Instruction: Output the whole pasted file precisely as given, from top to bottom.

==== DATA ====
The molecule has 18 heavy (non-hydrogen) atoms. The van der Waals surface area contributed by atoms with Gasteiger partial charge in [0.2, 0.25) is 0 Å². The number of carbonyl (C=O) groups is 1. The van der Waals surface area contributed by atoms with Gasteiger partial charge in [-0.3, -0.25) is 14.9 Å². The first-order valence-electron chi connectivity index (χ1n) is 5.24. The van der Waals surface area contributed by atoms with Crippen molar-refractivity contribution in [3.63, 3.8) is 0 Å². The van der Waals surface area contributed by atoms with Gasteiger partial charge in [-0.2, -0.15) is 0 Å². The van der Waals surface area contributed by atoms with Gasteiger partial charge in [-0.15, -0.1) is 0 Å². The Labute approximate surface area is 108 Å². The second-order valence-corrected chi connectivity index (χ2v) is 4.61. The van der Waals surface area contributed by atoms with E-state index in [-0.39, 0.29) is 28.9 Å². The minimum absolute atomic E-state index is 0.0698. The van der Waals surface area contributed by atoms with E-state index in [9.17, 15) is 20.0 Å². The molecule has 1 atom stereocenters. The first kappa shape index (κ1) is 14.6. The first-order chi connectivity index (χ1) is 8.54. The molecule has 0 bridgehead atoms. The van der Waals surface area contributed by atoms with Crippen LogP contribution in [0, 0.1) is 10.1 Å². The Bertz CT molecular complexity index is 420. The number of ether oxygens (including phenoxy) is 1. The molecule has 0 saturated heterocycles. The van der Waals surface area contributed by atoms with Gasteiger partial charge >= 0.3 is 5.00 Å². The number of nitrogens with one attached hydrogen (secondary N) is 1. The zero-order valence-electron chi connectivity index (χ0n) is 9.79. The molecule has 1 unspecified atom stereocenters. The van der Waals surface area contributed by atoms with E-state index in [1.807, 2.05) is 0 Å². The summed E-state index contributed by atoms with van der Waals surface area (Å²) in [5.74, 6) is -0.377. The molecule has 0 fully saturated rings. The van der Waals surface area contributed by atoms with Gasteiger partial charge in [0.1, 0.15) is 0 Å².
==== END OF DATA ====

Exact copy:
The molecule has 18 heavy (non-hydrogen) atoms. The van der Waals surface area contributed by atoms with Gasteiger partial charge in [0.2, 0.25) is 0 Å². The number of carbonyl (C=O) groups is 1. The van der Waals surface area contributed by atoms with Gasteiger partial charge in [-0.3, -0.25) is 14.9 Å². The first-order valence-electron chi connectivity index (χ1n) is 5.24. The van der Waals surface area contributed by atoms with Crippen molar-refractivity contribution in [3.63, 3.8) is 0 Å². The van der Waals surface area contributed by atoms with Gasteiger partial charge in [-0.2, -0.15) is 0 Å². The van der Waals surface area contributed by atoms with Gasteiger partial charge in [-0.15, -0.1) is 0 Å². The Labute approximate surface area is 108 Å². The second-order valence-corrected chi connectivity index (χ2v) is 4.61. The van der Waals surface area contributed by atoms with E-state index in [-0.39, 0.29) is 28.9 Å². The minimum absolute atomic E-state index is 0.0698. The van der Waals surface area contributed by atoms with E-state index in [9.17, 15) is 20.0 Å². The molecule has 1 atom stereocenters. The first kappa shape index (κ1) is 14.6. The first-order chi connectivity index (χ1) is 8.54. The molecule has 0 bridgehead atoms. The van der Waals surface area contributed by atoms with Crippen LogP contribution in [0, 0.1) is 10.1 Å². The Bertz CT molecular complexity index is 420. The number of ether oxygens (including phenoxy) is 1. The molecule has 0 saturated heterocycles. The van der Waals surface area contributed by atoms with Gasteiger partial charge >= 0.3 is 5.00 Å². The number of nitrogens with one attached hydrogen (secondary N) is 1. The zero-order valence-electron chi connectivity index (χ0n) is 9.79. The molecule has 1 unspecified atom stereocenters. The van der Waals surface area contributed by atoms with E-state index in [1.807, 2.05) is 0 Å². The summed E-state index contributed by atoms with van der Waals surface area (Å²) in [5.74, 6) is -0.377. The molecule has 0 fully saturated rings. The van der Waals surface area contributed by atoms with Gasteiger partial charge in [0.1, 0.15) is 0 Å².